PH economic freedom ranking jumps from 70th to 58th
Solid macro fundamentals sustained despite a change in administration last year helped the Philippines jump 12 spots to 58th in the 2017 Index of Economic Freedom (IEF) of Washington-based conservative political think tank The Heritage Foundation.
In a statement Sunday, the government’s Investor Relations Office (IRO) claimed that with the Duterte administration’s 10-point socioeconomic agenda ultimately aimed at slashing the poverty incidence to 14 percent by 2022 from 21.6 percent in 2015, the country’s economic freedom ranking is expected to further climb in the medium term.
The Heritage Foundation’s latest annual global survey covering 186 countries showed that the country’s 2017 position leaped from 70th in the 2016 IEF due to a higher score of 65.6, up 2.5 points from last year.
The IRO noted that the Philippines’ 2017 score exceeded not only the global average of 60.9 but also Asia-Pacific’s 60.4.
The IRO quoted The Heritage Foundation as attributing the gains in the country’s higher score as well as ranking to “notable successes in fiscal policy, government spending and monetary stability.”
According to the IRO, The Heritage Foundation’s IEF measures economic freedom based on 12 quantitative as well as qualitative factors that were being grouped into four broad categories or pillars, namely: government size (fiscal health, government spending and tax burden); open markets (financial, investment and trade freedom); regulatory efficiency (business, labor and monetary freedom); as well as rule of law (government integrity, judicial effectiveness and property rights).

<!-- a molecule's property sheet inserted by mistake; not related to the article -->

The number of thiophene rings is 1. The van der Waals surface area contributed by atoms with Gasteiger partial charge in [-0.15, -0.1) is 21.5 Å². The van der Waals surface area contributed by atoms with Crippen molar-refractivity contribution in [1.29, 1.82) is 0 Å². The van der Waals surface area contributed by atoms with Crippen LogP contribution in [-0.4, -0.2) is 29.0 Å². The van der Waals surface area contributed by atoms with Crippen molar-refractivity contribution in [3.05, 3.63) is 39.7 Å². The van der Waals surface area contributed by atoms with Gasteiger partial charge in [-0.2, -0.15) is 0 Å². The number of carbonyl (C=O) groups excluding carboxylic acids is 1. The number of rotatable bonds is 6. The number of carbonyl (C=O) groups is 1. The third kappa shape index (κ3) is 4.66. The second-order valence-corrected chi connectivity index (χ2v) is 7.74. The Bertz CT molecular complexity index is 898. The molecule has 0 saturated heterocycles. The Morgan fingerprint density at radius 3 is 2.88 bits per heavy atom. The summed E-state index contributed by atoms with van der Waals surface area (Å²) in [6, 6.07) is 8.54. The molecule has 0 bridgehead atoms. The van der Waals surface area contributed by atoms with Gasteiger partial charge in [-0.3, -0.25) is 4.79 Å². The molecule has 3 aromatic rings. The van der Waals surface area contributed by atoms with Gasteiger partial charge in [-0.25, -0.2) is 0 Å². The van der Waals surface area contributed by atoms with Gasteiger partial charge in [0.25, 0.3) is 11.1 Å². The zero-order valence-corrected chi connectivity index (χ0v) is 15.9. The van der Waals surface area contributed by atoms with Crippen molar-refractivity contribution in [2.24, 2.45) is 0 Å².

“The IEF reveals a positive relationship between economic freedom and a variety of positive social and economic goals such as poverty elimination, greater per capita wealth, healthier societies, cleaner environments, and democracy,” the IRO noted.
In the 2017 IEF report, The Heritage Foundation “highlighted the country’s solid economic performance amid a challenging global economic environment,” according to the IRO.
“The Philippines has achieved notable economic expansion, driven by the economy’s strong export performance and inflows of remittances,” The Heritage Foundation said.
The Philippine economy grew 6.8 percent last year, among the fastest in the region, as both public and private consumption and investment increased amid solid fundamentals.
In 2016, cash sent home through banks by Filipinos living and working abroad hit a record $26.9 billion, up 5 percent from $25.607 billion in 2015 to surpass the government’s 4-percent growth target.
The latest Bangko Sentral ng Pilipinas data also showed that the 2016 foreign direct investment target was already exceeded during the first 11 months, as end-November net inflows reached $6.973 billion, up 25.4 percent year-on-year as well as higher than the $6.7-billion goal for the entire year.
Also, the Philippine government “continues to pursue legislative reforms to enhance the overall entrepreneurial environment and develop a stronger private sector that is needed to generate broader-based job growth,” the IRO quoted The Heritage Foundation as saying.